Local dishes shops
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  • Botan nabe (boar meat hot pot)
    It came to be called "botan" (peony) hot pot since boar meat pieces are arranged on a plate like a peony flower before being put into the pot
  • Funa miso (fish cooked with miso)
    One of them is "funa miso" in which lightly grilled crucian carps are boiled with miso paste, sugar, soy beans and so on, which then serves as a preserved food in winter time
  • Hatsu-Uma Dango
    Every year, on the first day of the Horse in February of the lunar calendar, each family makes cocoon-shaped dumplings
  • Ikadabae
    It is a local cuisine of sweet stewed freshwater minnow in soy sauce, sugar, sweet sake, and ginger
  • Imo mochi (taro cake)
    This relish used to be used to add stickiness to rice with taro when sticky rice was still an expensive commodity
  • Kaimochi ohagi (rice wrapped with sweet bean paste)
    This type of ohagi is made by roughly pounding boiled rice and taro together
  • Kaki namasu
    Dried persimmons are added to pickled daikon and carrot to make this dish, local to the Gifu, Seino, and Chuno regions
  • Mukago rice
    Mukago (a small fruit that forms at the base of a Japanese yam leaf) has a mild taste similar to that of yam, and can be eaten raw
  • New Year’s Eve gozzo
    It is popular in the Chuno, Tono, and Hida regions as an indispensable dish during the year-end and New Year holiday season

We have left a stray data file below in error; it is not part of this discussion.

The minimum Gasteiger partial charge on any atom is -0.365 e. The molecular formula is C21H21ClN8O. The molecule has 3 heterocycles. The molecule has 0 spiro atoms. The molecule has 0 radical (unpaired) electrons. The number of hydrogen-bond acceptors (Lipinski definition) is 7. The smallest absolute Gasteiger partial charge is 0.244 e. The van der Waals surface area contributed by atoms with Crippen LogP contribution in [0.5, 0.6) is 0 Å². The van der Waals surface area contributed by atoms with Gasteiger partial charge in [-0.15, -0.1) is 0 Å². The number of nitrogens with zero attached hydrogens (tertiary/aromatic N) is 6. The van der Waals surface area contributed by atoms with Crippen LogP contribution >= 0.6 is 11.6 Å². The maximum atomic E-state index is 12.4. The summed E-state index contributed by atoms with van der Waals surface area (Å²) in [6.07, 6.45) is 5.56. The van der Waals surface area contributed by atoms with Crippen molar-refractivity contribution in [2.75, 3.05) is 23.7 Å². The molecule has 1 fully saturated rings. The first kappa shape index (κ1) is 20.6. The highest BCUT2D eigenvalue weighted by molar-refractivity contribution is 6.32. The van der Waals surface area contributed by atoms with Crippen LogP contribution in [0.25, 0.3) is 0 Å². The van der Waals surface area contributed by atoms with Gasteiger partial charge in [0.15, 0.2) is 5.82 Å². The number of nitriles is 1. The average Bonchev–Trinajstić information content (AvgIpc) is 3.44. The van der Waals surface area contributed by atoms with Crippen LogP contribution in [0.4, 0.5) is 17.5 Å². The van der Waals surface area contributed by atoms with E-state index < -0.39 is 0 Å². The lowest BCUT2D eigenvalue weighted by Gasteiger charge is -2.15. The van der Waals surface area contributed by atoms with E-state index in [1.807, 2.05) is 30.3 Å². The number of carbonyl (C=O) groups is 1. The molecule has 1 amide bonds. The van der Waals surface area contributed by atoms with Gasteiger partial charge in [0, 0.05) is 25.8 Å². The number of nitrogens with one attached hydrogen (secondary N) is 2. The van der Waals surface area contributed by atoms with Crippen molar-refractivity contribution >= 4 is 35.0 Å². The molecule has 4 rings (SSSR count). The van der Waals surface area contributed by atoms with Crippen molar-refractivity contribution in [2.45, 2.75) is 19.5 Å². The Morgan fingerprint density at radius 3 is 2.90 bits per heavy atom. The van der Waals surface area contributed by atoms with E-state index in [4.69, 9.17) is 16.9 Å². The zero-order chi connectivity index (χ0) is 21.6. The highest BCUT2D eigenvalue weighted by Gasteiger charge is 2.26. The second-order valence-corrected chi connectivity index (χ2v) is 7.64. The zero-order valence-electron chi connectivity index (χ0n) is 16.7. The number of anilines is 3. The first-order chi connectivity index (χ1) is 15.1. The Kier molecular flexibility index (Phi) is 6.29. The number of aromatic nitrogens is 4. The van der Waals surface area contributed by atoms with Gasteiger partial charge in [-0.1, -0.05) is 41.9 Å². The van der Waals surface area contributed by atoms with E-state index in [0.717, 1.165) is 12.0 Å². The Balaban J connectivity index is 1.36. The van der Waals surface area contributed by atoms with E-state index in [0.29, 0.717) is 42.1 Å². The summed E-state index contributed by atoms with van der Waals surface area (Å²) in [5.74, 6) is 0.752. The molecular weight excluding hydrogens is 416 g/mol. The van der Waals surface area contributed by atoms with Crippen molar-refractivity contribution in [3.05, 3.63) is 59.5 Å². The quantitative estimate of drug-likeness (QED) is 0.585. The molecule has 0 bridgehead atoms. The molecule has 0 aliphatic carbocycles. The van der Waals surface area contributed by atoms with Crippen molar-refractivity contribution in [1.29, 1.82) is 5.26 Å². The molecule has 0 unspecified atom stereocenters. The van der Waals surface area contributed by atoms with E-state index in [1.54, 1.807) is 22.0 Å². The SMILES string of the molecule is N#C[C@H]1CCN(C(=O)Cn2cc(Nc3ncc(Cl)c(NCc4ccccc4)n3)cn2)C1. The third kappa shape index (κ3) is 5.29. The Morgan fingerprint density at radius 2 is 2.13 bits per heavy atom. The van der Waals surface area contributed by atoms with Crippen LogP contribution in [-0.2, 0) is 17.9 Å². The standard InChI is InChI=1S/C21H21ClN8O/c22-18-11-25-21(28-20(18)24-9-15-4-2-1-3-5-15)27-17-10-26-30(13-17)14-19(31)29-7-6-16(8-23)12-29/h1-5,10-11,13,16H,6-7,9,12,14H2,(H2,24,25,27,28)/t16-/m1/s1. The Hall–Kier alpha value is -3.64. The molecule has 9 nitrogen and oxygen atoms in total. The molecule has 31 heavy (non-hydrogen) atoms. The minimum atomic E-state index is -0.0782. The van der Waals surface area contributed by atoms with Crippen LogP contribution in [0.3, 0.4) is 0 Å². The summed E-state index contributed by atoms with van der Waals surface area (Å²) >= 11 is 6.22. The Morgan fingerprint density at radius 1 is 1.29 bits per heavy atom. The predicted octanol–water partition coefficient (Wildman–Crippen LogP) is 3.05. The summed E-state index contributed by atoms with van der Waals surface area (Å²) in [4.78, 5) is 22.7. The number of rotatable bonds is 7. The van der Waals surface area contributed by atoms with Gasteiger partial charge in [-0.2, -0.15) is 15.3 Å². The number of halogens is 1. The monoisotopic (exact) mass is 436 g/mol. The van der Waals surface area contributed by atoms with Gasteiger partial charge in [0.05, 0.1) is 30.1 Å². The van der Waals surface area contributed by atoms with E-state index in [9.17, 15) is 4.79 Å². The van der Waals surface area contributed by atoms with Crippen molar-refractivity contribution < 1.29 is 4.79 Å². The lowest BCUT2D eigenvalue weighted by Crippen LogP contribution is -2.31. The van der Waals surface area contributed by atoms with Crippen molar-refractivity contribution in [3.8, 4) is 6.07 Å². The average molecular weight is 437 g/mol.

• Nezushi (fermented sushi)
    It is made by mixing ingredients such as trout, Japanese white radish, and carrots with rice and Koji (a preparation made by growing a kind of mold on boiled rice), then letting them sit for about half a month to ferment
  • Nishin Zushi(sushi)
    It is treasured as a staple food in snowy regions that makes up for the lack of animal protein during winter
  • Nita kumoji (boiled pickles)
    This item was created out of the effort to make good use of food materials
  • Pickled aka datsu (pickles)
    "Datsu" refers to the stem of taro, while red datsu is "aka datsu"
  • Pickled vegetable misoni
    Our wise ancestors created this dish so that nothing went to waste during cold winters, when ingredients were scarce
  • Suttate dishes (bean soup)
    It is a soup made by adding miso (soybean paste), soy sauce, and other ingredients to "suttate," which is made by grinding boiled soybeans with a stone mill
All Seasons
  • Arame-maki rolls of crucian carp
    The Arame-maki rolls of crucian carp, which are rolls of crucian carp wrapped in arame (a kind of seaweed), is a dish still popular and much-loved in the community to this day
  • Ayu uruka (salted sweetfish)
    "Uruka" refers to salted and fermented internal organs of sweetfish, and is used as an appetizer for drinks or as a secret ingredient in dishes
  • Bijo mochi (beautiful woman’s rice cake)
    It has a distinct chewy texture and does not easily fall apart when boiled
  • Goheimochi (skewered sweet rice cakes served with soy sauce and miso)
    It is said that it originated when rice was crushed, wrapped around a piece of wood, grilled, and dipped in miso (soybean paste) to eat
  • Grilled catfish
    Catfish is a white fish with tender and flavorful meat and lighter fat than eel
  • Gujo pickled wasabi
    It is made by rubbing Japanese horseradish with salt, pouring boiling water over it, and pickling it thoroughly in a stock and soy sauce mixture or a sauce made of sake, soy, and vinegar
  • Hebo (wasps) dishes
    In mountainous areas far away from the seas, hebo has been consumed as a precious supply of protein by sweetening and boiling it in soy sauce or cooking it with rice